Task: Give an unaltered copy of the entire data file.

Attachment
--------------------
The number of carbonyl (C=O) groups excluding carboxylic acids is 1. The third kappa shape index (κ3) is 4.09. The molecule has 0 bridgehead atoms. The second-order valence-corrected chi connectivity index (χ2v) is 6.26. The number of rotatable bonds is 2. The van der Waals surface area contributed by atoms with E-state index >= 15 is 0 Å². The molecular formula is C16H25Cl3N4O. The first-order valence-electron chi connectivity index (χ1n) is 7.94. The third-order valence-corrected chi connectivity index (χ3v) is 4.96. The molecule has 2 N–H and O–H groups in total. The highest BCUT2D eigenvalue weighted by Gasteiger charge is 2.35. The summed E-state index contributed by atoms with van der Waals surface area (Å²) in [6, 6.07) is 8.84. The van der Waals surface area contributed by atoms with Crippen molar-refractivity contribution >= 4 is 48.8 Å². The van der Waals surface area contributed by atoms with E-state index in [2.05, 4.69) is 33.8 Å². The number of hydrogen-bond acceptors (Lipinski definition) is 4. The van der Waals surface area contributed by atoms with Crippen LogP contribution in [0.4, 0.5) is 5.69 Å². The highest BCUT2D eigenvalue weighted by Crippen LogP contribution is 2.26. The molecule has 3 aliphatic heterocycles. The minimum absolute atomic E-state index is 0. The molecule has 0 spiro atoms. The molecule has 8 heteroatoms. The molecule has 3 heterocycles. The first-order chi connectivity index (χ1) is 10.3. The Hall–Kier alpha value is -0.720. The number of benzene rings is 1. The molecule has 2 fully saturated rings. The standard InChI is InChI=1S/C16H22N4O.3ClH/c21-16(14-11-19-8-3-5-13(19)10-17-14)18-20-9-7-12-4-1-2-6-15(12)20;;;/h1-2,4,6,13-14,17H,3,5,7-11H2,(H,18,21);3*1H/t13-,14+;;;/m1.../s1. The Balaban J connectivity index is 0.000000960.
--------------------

The number of carbonyl (C=O) groups excluding carboxylic acids is 1. The third kappa shape index (κ3) is 4.09. The molecule has 0 bridgehead atoms. The second-order valence-corrected chi connectivity index (χ2v) is 6.26. The number of rotatable bonds is 2. The van der Waals surface area contributed by atoms with E-state index >= 15 is 0 Å². The molecular formula is C16H25Cl3N4O. The first-order valence-electron chi connectivity index (χ1n) is 7.94. The third-order valence-corrected chi connectivity index (χ3v) is 4.96. The molecule has 2 N–H and O–H groups in total. The highest BCUT2D eigenvalue weighted by Gasteiger charge is 2.35. The summed E-state index contributed by atoms with van der Waals surface area (Å²) in [6, 6.07) is 8.84. The van der Waals surface area contributed by atoms with Crippen molar-refractivity contribution >= 4 is 48.8 Å². The van der Waals surface area contributed by atoms with E-state index in [2.05, 4.69) is 33.8 Å². The number of hydrogen-bond acceptors (Lipinski definition) is 4. The van der Waals surface area contributed by atoms with Crippen LogP contribution in [0.4, 0.5) is 5.69 Å². The highest BCUT2D eigenvalue weighted by Crippen LogP contribution is 2.26. The molecule has 3 aliphatic heterocycles. The minimum absolute atomic E-state index is 0. The molecule has 0 spiro atoms. The molecule has 8 heteroatoms. The molecule has 3 heterocycles. The first-order chi connectivity index (χ1) is 10.3. The Hall–Kier alpha value is -0.720. The number of benzene rings is 1. The molecule has 2 fully saturated rings. The standard InChI is InChI=1S/C16H22N4O.3ClH/c21-16(14-11-19-8-3-5-13(19)10-17-14)18-20-9-7-12-4-1-2-6-15(12)20;;;/h1-2,4,6,13-14,17H,3,5,7-11H2,(H,18,21);3*1H/t13-,14+;;;/m1.../s1. The Balaban J connectivity index is 0.000000960.